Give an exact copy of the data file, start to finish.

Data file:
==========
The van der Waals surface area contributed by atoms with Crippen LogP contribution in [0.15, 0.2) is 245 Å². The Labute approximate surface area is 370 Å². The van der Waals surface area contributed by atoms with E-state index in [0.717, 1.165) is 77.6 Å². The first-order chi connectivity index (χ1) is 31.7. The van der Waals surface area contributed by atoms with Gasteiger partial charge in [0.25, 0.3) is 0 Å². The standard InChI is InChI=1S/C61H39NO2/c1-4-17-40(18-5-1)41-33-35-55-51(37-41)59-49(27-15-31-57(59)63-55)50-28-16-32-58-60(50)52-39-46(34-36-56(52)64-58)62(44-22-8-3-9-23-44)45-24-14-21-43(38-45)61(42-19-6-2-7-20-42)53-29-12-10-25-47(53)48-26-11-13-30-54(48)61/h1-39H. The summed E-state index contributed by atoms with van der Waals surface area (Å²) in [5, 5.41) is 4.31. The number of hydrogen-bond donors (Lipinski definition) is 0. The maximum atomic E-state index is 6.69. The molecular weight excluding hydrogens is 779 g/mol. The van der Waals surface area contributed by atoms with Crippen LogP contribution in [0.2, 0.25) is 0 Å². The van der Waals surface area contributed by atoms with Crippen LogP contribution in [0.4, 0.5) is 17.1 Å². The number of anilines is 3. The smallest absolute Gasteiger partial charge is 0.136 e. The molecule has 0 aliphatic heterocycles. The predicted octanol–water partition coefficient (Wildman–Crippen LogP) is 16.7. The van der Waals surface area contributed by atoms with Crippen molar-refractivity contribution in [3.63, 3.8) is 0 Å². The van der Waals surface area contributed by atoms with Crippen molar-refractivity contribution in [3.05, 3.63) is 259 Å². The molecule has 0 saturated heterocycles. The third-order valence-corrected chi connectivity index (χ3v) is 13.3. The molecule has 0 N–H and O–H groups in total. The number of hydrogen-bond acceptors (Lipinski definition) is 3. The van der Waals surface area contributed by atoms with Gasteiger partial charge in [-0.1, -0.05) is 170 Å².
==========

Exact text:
The van der Waals surface area contributed by atoms with Crippen LogP contribution in [0.15, 0.2) is 245 Å². The Labute approximate surface area is 370 Å². The van der Waals surface area contributed by atoms with E-state index in [0.717, 1.165) is 77.6 Å². The first-order chi connectivity index (χ1) is 31.7. The van der Waals surface area contributed by atoms with Gasteiger partial charge in [0.25, 0.3) is 0 Å². The standard InChI is InChI=1S/C61H39NO2/c1-4-17-40(18-5-1)41-33-35-55-51(37-41)59-49(27-15-31-57(59)63-55)50-28-16-32-58-60(50)52-39-46(34-36-56(52)64-58)62(44-22-8-3-9-23-44)45-24-14-21-43(38-45)61(42-19-6-2-7-20-42)53-29-12-10-25-47(53)48-26-11-13-30-54(48)61/h1-39H. The summed E-state index contributed by atoms with van der Waals surface area (Å²) in [5, 5.41) is 4.31. The number of hydrogen-bond donors (Lipinski definition) is 0. The maximum atomic E-state index is 6.69. The molecular weight excluding hydrogens is 779 g/mol. The van der Waals surface area contributed by atoms with Crippen LogP contribution in [0.2, 0.25) is 0 Å². The van der Waals surface area contributed by atoms with Crippen LogP contribution in [0.4, 0.5) is 17.1 Å². The number of anilines is 3. The smallest absolute Gasteiger partial charge is 0.136 e. The molecule has 0 aliphatic heterocycles. The predicted octanol–water partition coefficient (Wildman–Crippen LogP) is 16.7. The van der Waals surface area contributed by atoms with Crippen molar-refractivity contribution in [3.63, 3.8) is 0 Å². The van der Waals surface area contributed by atoms with Crippen molar-refractivity contribution in [3.05, 3.63) is 259 Å². The molecule has 0 saturated heterocycles. The third-order valence-corrected chi connectivity index (χ3v) is 13.3. The molecule has 0 N–H and O–H groups in total. The number of hydrogen-bond acceptors (Lipinski definition) is 3. The van der Waals surface area contributed by atoms with Gasteiger partial charge in [-0.1, -0.05) is 170 Å².